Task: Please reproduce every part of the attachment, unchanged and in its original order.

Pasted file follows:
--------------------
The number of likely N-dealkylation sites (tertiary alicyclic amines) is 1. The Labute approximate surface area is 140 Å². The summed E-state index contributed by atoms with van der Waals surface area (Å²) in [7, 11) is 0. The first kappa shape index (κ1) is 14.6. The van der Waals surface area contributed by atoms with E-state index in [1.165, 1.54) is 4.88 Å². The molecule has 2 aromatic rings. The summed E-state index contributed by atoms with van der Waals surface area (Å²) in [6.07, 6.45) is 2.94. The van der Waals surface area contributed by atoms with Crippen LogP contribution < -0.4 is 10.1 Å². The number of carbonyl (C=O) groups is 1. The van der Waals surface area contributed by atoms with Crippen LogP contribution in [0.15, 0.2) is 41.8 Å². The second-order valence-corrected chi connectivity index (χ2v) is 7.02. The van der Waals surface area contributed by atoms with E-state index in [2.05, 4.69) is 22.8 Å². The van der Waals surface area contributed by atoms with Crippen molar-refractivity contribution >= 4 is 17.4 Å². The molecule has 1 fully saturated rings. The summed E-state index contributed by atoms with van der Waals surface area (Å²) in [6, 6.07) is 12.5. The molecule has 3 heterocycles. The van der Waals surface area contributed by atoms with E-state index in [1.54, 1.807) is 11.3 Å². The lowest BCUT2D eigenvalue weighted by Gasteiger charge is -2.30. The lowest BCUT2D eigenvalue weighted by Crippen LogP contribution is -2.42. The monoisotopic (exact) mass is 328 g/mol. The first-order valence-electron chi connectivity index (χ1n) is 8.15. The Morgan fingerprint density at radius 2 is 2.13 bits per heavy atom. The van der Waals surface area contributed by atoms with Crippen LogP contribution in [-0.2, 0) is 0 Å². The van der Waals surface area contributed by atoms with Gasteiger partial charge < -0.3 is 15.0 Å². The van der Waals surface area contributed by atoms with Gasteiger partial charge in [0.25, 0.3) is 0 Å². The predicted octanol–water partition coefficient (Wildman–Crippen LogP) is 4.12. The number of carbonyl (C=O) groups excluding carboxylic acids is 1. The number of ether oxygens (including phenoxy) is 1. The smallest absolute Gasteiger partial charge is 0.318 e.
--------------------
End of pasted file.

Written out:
The number of likely N-dealkylation sites (tertiary alicyclic amines) is 1. The Labute approximate surface area is 140 Å². The summed E-state index contributed by atoms with van der Waals surface area (Å²) in [7, 11) is 0. The first kappa shape index (κ1) is 14.6. The van der Waals surface area contributed by atoms with E-state index in [1.165, 1.54) is 4.88 Å². The molecule has 2 aromatic rings. The summed E-state index contributed by atoms with van der Waals surface area (Å²) in [6.07, 6.45) is 2.94. The van der Waals surface area contributed by atoms with Crippen LogP contribution < -0.4 is 10.1 Å². The number of carbonyl (C=O) groups is 1. The van der Waals surface area contributed by atoms with Crippen LogP contribution in [0.15, 0.2) is 41.8 Å². The second-order valence-corrected chi connectivity index (χ2v) is 7.02. The van der Waals surface area contributed by atoms with E-state index in [2.05, 4.69) is 22.8 Å². The van der Waals surface area contributed by atoms with Crippen molar-refractivity contribution >= 4 is 17.4 Å². The molecule has 1 fully saturated rings. The summed E-state index contributed by atoms with van der Waals surface area (Å²) in [6, 6.07) is 12.5. The molecule has 3 heterocycles. The van der Waals surface area contributed by atoms with E-state index in [1.54, 1.807) is 11.3 Å². The lowest BCUT2D eigenvalue weighted by Gasteiger charge is -2.30. The lowest BCUT2D eigenvalue weighted by Crippen LogP contribution is -2.42. The monoisotopic (exact) mass is 328 g/mol. The first-order valence-electron chi connectivity index (χ1n) is 8.15. The Morgan fingerprint density at radius 2 is 2.13 bits per heavy atom. The van der Waals surface area contributed by atoms with Crippen LogP contribution in [-0.2, 0) is 0 Å². The van der Waals surface area contributed by atoms with Gasteiger partial charge < -0.3 is 15.0 Å². The van der Waals surface area contributed by atoms with Gasteiger partial charge in [0.25, 0.3) is 0 Å². The predicted octanol–water partition coefficient (Wildman–Crippen LogP) is 4.12. The number of carbonyl (C=O) groups excluding carboxylic acids is 1. The number of ether oxygens (including phenoxy) is 1. The smallest absolute Gasteiger partial charge is 0.318 e.